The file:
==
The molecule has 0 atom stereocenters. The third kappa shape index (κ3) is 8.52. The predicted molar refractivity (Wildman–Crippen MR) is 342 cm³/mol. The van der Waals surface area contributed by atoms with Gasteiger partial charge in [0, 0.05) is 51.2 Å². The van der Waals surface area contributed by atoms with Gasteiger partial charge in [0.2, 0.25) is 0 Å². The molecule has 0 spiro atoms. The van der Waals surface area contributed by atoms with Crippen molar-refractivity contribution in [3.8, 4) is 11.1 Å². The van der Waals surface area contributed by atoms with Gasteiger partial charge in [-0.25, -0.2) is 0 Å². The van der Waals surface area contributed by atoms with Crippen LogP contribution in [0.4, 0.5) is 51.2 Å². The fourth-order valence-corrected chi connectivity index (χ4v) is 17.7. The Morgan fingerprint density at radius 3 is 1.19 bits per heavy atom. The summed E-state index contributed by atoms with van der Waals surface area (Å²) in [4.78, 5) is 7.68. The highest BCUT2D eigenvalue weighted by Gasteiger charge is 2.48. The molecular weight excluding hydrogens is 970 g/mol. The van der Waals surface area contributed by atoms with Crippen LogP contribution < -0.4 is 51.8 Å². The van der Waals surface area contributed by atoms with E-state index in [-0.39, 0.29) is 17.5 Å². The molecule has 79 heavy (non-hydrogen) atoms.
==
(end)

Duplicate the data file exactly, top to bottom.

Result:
The molecule has 0 atom stereocenters. The third kappa shape index (κ3) is 8.52. The predicted molar refractivity (Wildman–Crippen MR) is 342 cm³/mol. The van der Waals surface area contributed by atoms with Gasteiger partial charge in [0, 0.05) is 51.2 Å². The van der Waals surface area contributed by atoms with Gasteiger partial charge in [0.2, 0.25) is 0 Å². The molecule has 0 spiro atoms. The van der Waals surface area contributed by atoms with Crippen molar-refractivity contribution in [3.8, 4) is 11.1 Å². The van der Waals surface area contributed by atoms with Gasteiger partial charge in [-0.25, -0.2) is 0 Å². The van der Waals surface area contributed by atoms with Crippen LogP contribution in [0.4, 0.5) is 51.2 Å². The fourth-order valence-corrected chi connectivity index (χ4v) is 17.7. The Morgan fingerprint density at radius 3 is 1.19 bits per heavy atom. The summed E-state index contributed by atoms with van der Waals surface area (Å²) in [4.78, 5) is 7.68. The highest BCUT2D eigenvalue weighted by Gasteiger charge is 2.48. The molecular weight excluding hydrogens is 970 g/mol. The van der Waals surface area contributed by atoms with Crippen LogP contribution < -0.4 is 51.8 Å². The van der Waals surface area contributed by atoms with E-state index in [-0.39, 0.29) is 17.5 Å². The molecule has 79 heavy (non-hydrogen) atoms.